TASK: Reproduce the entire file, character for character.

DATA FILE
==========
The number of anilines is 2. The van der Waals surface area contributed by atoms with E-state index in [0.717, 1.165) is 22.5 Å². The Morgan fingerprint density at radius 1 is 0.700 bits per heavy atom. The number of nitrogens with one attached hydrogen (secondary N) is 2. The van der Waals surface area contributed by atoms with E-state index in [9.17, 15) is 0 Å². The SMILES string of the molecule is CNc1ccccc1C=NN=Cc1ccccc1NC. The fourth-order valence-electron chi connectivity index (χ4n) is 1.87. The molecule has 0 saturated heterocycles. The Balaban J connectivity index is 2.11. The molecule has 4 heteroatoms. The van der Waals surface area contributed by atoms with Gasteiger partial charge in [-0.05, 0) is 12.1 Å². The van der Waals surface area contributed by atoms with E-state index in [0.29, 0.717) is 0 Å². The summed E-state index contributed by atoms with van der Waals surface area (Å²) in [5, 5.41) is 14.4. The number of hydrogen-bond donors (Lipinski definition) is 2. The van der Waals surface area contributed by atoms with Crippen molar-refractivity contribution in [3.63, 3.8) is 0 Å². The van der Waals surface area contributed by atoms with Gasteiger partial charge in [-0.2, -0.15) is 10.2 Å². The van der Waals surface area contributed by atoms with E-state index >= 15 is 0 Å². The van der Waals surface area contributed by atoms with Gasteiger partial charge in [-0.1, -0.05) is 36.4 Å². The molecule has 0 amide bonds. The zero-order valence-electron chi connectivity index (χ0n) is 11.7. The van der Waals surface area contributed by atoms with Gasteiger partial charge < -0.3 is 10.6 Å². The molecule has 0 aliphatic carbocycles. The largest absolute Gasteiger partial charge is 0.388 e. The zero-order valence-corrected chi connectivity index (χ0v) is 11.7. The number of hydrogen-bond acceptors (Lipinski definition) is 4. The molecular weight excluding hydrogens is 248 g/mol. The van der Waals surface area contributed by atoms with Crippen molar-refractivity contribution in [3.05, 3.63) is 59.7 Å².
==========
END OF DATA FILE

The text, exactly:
The number of anilines is 2. The van der Waals surface area contributed by atoms with E-state index in [0.717, 1.165) is 22.5 Å². The Morgan fingerprint density at radius 1 is 0.700 bits per heavy atom. The number of nitrogens with one attached hydrogen (secondary N) is 2. The van der Waals surface area contributed by atoms with E-state index in [9.17, 15) is 0 Å². The SMILES string of the molecule is CNc1ccccc1C=NN=Cc1ccccc1NC. The fourth-order valence-electron chi connectivity index (χ4n) is 1.87. The molecule has 0 saturated heterocycles. The Balaban J connectivity index is 2.11. The molecule has 4 heteroatoms. The van der Waals surface area contributed by atoms with Gasteiger partial charge in [-0.05, 0) is 12.1 Å². The van der Waals surface area contributed by atoms with E-state index in [0.29, 0.717) is 0 Å². The summed E-state index contributed by atoms with van der Waals surface area (Å²) in [5, 5.41) is 14.4. The number of hydrogen-bond donors (Lipinski definition) is 2. The van der Waals surface area contributed by atoms with Crippen molar-refractivity contribution in [3.63, 3.8) is 0 Å². The van der Waals surface area contributed by atoms with Gasteiger partial charge in [-0.2, -0.15) is 10.2 Å². The van der Waals surface area contributed by atoms with E-state index >= 15 is 0 Å². The van der Waals surface area contributed by atoms with Gasteiger partial charge in [-0.1, -0.05) is 36.4 Å². The molecule has 0 amide bonds. The zero-order valence-electron chi connectivity index (χ0n) is 11.7. The van der Waals surface area contributed by atoms with Gasteiger partial charge < -0.3 is 10.6 Å². The molecule has 0 aliphatic carbocycles. The largest absolute Gasteiger partial charge is 0.388 e. The zero-order valence-corrected chi connectivity index (χ0v) is 11.7. The number of hydrogen-bond acceptors (Lipinski definition) is 4. The molecular weight excluding hydrogens is 248 g/mol. The van der Waals surface area contributed by atoms with Crippen molar-refractivity contribution in [3.05, 3.63) is 59.7 Å².